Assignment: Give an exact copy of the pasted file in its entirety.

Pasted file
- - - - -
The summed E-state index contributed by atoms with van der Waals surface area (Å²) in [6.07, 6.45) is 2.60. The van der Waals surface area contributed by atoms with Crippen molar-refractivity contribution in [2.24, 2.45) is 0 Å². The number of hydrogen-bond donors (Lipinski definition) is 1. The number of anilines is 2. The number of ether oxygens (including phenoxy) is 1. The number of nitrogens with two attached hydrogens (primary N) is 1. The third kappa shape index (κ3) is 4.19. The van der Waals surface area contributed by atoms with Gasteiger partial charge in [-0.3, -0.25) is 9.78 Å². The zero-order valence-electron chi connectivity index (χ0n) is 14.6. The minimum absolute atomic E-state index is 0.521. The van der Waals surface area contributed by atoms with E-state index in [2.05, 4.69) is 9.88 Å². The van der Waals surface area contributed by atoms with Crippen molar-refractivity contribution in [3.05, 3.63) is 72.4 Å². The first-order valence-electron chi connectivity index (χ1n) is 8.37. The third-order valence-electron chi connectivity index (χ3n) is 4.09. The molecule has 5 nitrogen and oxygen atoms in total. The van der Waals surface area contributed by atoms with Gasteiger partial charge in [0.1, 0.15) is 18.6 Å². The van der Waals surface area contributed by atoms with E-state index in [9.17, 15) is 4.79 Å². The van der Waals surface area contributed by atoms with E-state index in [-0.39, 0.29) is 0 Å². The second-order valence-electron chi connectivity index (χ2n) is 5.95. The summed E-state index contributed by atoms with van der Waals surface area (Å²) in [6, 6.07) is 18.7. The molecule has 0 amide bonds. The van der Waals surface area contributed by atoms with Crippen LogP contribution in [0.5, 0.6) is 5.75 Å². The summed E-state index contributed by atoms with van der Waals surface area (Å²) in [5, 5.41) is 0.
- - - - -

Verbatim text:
The summed E-state index contributed by atoms with van der Waals surface area (Å²) in [6.07, 6.45) is 2.60. The van der Waals surface area contributed by atoms with Crippen molar-refractivity contribution in [2.24, 2.45) is 0 Å². The number of hydrogen-bond donors (Lipinski definition) is 1. The number of anilines is 2. The number of ether oxygens (including phenoxy) is 1. The number of nitrogens with two attached hydrogens (primary N) is 1. The third kappa shape index (κ3) is 4.19. The van der Waals surface area contributed by atoms with Gasteiger partial charge in [-0.3, -0.25) is 9.78 Å². The zero-order valence-electron chi connectivity index (χ0n) is 14.6. The minimum absolute atomic E-state index is 0.521. The van der Waals surface area contributed by atoms with E-state index in [2.05, 4.69) is 9.88 Å². The van der Waals surface area contributed by atoms with Crippen molar-refractivity contribution in [3.05, 3.63) is 72.4 Å². The first-order valence-electron chi connectivity index (χ1n) is 8.37. The third-order valence-electron chi connectivity index (χ3n) is 4.09. The molecule has 5 nitrogen and oxygen atoms in total. The van der Waals surface area contributed by atoms with Gasteiger partial charge in [0.1, 0.15) is 18.6 Å². The van der Waals surface area contributed by atoms with E-state index in [9.17, 15) is 4.79 Å². The van der Waals surface area contributed by atoms with E-state index in [-0.39, 0.29) is 0 Å². The second-order valence-electron chi connectivity index (χ2n) is 5.95. The summed E-state index contributed by atoms with van der Waals surface area (Å²) in [6, 6.07) is 18.7. The molecule has 0 amide bonds. The van der Waals surface area contributed by atoms with Crippen LogP contribution in [0.5, 0.6) is 5.75 Å². The summed E-state index contributed by atoms with van der Waals surface area (Å²) in [5, 5.41) is 0.